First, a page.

The Roopkund trek from Bedni Bugyal to Pathar Nachauni is on day four. The day begins with a lovely walk across the meadows, followed by a difficult ascent for almost an hour from the Bedni Campsite to the route. The slow twenty-degree ascent continues after that until you reach a position where you can see the opposite side of the hill. It’s a gentle twenty-degree descent from here until you reach the Pathar Nachauni campsite. Overall, if you stop for the day at Pathar Nachauni, it’s a simple day.
TABLE OF CONTENTS
On the previous days
If you have not gone thru’ my previous 3 days of Roopkund trek or the Bedni bugyal trek, then check out these links:
A lovely campsite
Early mornings provide stunning views of the snow-covered golden peaks that surround the campground. This will persist for a few minutes right before and shortly after sunrise, referred to as the ‘golden hours’ in photographic jargon. Enjoy an early morning walk around the campground.
You have less hiking to do on this day, but I would recommend leaving the campground on time and arriving at Pathar Nachauni early so that you have some time to relax before climbing the difficult Kallu Vinayak trail the next day or the same day, depending on you or your guide.
Crossing the historic Bedni Kund
Once you are done with your breakfast at Bedni Bugyal, get ready with your backpack for a vertical climb for about an hour till you reach the man-made trail that goes all the way to Roopkund. As you start your climb near the Bedni Bugyal campsite there is a pond with a huge man-made compound wall made of stones and a temple in the middle of the pond – Bedni Kund.
A few ruins of the temple can also be seen outdoors. Before climbing, locals pray here for a nice day, good weather, and a safe return from Roopkund. After that, proceed around the Bedni Kund. If there is water in the pond, don’t forget to photograph the mountains and snow-covered peaks reflected in it. After that, begin the difficult ascent, which will take around 45 minutes. This may leave you gasping for air until you reach the Roopkund route. Take a 5-minute rest once you’ve reached the path. Until you reach the next campground, there will be no water available.
The gradual hike uphill to Pathar Nachauni
Once you’ve arrived to the route, simply follow it for a kilometre or two, which is a gentle twenty-degree ascent with bends and snow patches. Continue on the route until you reach the summit or the opposite side of the mountain, where you can see the trail that descends. It’s time for some photography after a brief rest.
Don’t forget to take a glance back at Bedni Bugyal campground, which stands out like an ant in the vast green fields. Furthermore, the terrain is so broad that you can watch the cloud shadows and how they move. If you’re lucky, you could even see vultures in this location. When it’s flying, it’s difficult to tell if it’s a vulture or an eagle. You can get a 360-degree panoramic view of mountains from this point.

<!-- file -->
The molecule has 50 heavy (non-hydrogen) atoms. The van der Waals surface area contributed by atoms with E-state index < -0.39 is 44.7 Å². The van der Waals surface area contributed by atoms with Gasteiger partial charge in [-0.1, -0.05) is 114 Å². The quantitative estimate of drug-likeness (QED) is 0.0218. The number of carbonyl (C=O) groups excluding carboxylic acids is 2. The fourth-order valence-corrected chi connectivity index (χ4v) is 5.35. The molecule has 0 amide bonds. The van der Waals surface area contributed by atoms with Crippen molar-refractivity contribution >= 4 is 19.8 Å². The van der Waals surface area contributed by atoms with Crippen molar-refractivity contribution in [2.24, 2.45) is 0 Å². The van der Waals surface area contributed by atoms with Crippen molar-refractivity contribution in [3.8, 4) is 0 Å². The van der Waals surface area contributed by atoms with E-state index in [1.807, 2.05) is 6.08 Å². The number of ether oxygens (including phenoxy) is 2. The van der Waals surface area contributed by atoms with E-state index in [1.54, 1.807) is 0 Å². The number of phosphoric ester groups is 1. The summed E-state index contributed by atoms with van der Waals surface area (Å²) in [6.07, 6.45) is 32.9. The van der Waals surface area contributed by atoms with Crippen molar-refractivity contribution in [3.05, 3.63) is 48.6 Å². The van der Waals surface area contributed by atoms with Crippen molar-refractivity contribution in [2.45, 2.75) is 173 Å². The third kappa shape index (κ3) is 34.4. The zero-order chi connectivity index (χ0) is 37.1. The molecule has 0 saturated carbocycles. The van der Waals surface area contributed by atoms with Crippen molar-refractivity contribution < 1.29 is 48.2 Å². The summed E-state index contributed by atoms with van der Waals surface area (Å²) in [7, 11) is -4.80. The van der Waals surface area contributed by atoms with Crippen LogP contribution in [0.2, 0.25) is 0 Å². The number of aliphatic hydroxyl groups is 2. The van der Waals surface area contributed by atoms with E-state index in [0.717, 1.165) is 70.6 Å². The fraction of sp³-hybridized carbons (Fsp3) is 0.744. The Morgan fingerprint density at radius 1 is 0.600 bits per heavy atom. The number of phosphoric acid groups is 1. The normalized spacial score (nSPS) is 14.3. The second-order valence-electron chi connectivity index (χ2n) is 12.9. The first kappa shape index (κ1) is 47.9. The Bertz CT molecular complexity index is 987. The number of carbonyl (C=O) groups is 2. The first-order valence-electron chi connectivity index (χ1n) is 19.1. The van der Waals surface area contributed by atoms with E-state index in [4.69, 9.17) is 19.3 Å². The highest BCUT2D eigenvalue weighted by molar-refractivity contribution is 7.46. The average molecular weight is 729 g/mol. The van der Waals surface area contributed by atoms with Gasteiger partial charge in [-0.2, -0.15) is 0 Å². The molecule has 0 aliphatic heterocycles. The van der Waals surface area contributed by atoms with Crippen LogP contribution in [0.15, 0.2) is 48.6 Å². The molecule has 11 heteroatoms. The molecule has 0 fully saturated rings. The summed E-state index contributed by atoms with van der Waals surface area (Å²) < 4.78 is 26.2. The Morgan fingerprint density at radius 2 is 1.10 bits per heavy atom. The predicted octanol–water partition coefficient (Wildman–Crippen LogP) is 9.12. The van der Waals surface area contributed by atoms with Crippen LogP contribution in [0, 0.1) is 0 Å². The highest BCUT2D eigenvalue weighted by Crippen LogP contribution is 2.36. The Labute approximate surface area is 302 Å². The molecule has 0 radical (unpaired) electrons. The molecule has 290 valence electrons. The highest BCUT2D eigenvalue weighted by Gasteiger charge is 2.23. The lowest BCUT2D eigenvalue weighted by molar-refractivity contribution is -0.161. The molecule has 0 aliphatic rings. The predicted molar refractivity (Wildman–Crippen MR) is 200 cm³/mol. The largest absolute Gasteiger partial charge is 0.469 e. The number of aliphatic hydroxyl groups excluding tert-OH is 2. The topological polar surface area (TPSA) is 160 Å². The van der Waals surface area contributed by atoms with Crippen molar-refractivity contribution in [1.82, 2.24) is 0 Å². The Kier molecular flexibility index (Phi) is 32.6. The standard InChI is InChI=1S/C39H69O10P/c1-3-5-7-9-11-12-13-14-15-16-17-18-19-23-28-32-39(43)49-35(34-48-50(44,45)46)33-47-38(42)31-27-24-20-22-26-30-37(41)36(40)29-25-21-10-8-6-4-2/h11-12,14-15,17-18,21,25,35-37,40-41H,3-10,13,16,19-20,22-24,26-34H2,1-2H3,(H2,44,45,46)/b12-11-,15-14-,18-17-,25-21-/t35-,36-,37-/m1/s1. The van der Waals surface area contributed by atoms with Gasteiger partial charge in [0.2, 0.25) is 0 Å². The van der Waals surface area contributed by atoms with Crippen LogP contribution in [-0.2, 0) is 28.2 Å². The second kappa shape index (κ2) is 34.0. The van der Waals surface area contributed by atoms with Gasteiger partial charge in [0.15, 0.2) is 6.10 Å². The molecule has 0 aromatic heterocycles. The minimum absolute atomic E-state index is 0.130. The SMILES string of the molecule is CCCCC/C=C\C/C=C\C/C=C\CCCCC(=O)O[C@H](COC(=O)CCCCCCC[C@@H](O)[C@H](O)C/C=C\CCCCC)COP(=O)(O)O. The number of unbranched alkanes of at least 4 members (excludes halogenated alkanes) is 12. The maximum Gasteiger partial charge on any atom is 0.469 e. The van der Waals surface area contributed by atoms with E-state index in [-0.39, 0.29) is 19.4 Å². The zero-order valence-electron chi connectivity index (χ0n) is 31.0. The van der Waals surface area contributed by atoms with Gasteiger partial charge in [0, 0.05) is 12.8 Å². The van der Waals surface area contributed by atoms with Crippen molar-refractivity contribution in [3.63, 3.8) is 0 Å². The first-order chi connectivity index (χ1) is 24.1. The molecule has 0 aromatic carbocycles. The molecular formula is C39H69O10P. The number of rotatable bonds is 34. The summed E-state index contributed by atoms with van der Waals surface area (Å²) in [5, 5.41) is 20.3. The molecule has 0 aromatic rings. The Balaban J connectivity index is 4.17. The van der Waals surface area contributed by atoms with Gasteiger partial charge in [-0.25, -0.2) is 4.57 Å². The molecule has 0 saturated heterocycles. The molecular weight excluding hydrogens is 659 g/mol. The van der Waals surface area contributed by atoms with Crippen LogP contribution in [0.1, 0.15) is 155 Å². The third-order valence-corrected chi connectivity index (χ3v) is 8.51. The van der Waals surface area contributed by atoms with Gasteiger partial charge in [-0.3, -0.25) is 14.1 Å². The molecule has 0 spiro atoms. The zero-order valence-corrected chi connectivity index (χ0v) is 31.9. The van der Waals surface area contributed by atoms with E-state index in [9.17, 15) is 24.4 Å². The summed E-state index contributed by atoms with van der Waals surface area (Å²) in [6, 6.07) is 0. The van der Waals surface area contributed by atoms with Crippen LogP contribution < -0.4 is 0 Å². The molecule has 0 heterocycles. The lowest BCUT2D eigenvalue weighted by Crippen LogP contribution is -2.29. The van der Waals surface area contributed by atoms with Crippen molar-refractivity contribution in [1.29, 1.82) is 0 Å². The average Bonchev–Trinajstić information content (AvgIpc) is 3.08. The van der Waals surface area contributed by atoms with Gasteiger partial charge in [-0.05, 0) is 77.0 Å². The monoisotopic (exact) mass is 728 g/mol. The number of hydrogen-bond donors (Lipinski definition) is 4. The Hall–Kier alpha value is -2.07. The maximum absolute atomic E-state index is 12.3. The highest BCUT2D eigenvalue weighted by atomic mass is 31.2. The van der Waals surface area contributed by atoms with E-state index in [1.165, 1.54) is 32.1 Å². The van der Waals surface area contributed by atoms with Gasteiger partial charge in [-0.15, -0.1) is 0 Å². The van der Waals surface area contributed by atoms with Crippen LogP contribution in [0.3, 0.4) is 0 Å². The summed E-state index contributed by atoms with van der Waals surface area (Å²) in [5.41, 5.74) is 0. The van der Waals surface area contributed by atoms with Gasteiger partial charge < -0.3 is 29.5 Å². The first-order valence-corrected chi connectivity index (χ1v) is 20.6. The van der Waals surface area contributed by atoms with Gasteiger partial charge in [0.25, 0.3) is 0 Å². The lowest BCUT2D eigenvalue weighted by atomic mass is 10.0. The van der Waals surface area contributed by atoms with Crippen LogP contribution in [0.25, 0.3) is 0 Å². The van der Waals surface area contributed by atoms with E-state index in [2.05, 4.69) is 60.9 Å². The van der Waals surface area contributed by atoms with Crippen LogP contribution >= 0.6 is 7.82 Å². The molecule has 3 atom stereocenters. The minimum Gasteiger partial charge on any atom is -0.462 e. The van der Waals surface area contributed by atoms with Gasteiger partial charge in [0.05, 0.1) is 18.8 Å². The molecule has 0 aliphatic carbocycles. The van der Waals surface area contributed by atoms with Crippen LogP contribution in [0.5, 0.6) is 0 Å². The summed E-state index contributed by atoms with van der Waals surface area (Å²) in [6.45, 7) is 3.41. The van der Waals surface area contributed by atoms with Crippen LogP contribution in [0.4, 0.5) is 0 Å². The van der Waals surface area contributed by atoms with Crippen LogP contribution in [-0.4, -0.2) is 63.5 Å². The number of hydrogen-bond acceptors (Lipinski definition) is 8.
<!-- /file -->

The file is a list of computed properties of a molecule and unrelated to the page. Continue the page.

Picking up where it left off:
After a brief rest, continue trekking down the route; for a while, it’s a level walk before a gentle slope. There is a well-maintained man-made track along which you may stroll without trouble. After another hour, you’ll arrive to Pathar Nachauni campground. There are enormous green bunkers where you can find flat area to camp or a little of flat land with a water supply about 100 metres below where you may camp for the day.
Hike to Kallu Vinayak
If you arrive early, you may choose to continue hiking to Bhagwabhasa, which is another 5 hours of trekking and involves a tough 3 to 4 hour climb via Kallu Vinayak, as we did. I would advise you to return to Pathar Nachauni campground for a rest or to acclimate to the altitude.
We made it to Bhagwabhasa on the same day, but we were exhausted. Some even had a minor fever the next morning and were unable to complete the trek to Roopkund. As a result, it is preferable to return to Pathar Nachauni campground. Meanwhile, on the one hand, you may explore and appreciate the scenery from this location.
Pathar Nachauni campsite
Pathar Nachauni campground is a little out in the middle of nowhere, with just peaks on three sides and a vast valley on the other. The weather here may change dramatically in a matter of minutes, and it will be exceedingly chilly at night. A lovely waterfall caused by the melting of snow is located either across from the campground or right below the Kallu Vinayak. I’m not sure how tall it was, but it was rather tall, and few people noticed.
When you cross Kallu Vinayak, the location is really silent and lonely at times, and you wonder what’s on the other side of the mountain. A few people/trekkers may be seen approaching Kallu Vinayak, but then they vanish, leaving a mystery. Sometimes you just wonder where they went.
The next day we hiked from Pathar Nachauni to Bhagwabhasa via Kalu Vinayak temple. If you find this blog post interesting then you can buy me a coffee to support my work. Also, consider subscribing to my YouTube channel for more and you may join my friendzone.